When the leaves start to turn brown and die down, gradually stop watering and allow the plant a resting period, but still keep the bulbs in a warm place. Remember they come from a tropical climate, so a minimum winter temperature of 10 degres C is advisable.
The bulbs will show signs of their approaching rest period in late summer and autumn. Leaves will limp and slowly die back. No new leaves will be produced. At this time, watering the plant must be stopped and the plants allowed to dry out.
By giving the plant a liquid feed during its period of leaf growth, it may not be necessary to re-pot the plant for two or three years, with at the most, a top dressing in spring. However, after three years it is best to change the soil. Re-potting should be carried out in the dorment period, late summer to autumn.
To re-pot the plant, spread newspapers over a table or floor. Turn the pot upside-down and carefully tap out its contents. With the plant removed, carefully separate the earth from the bulb's roots. Remove all the old dried roots together with stale compost.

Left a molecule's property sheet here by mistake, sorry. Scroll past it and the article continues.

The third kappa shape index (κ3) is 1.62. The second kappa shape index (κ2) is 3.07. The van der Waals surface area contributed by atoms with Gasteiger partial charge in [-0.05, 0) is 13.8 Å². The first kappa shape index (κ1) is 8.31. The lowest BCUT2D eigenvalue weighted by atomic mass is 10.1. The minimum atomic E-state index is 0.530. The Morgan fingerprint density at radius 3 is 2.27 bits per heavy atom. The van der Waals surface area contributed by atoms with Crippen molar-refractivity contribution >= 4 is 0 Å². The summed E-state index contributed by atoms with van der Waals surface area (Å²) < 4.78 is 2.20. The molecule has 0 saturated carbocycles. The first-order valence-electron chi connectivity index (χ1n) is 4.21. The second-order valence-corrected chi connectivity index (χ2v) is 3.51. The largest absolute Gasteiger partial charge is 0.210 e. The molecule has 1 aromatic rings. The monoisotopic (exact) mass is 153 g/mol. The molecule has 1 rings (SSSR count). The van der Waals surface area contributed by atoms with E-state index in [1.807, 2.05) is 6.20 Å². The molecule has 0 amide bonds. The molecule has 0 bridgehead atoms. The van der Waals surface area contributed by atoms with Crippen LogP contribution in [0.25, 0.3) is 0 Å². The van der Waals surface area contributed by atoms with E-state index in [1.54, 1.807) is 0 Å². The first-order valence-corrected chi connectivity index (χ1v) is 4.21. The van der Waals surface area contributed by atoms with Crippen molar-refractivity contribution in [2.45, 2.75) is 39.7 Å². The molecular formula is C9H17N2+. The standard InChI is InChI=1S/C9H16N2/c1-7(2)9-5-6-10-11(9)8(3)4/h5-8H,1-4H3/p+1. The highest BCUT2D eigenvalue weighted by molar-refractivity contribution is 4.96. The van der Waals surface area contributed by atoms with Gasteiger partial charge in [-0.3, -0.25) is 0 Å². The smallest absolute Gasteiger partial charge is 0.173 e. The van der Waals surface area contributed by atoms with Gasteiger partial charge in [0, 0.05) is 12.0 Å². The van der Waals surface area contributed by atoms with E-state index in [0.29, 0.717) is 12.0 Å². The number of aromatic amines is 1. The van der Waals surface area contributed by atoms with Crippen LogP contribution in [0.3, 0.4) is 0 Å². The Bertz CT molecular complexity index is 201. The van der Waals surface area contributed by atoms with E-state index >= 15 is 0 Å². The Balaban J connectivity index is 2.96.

The bulb will most likely need a larger pot. Hold the bulb over the pot and start filling it with fresh John Innes No. 2 compost, spreading the new roots amongst the compost. Plant the bulb so that the top of the bulb is exposed as before. The top of the compost should be at least 10 mm or 1/2 inch from the top of the rim.
Firm the earth around the plant and water. If the plant is a named variety, label the plant and return it to its growing area.
The bulbs can be bought online under the name of Amaryllis in the UK from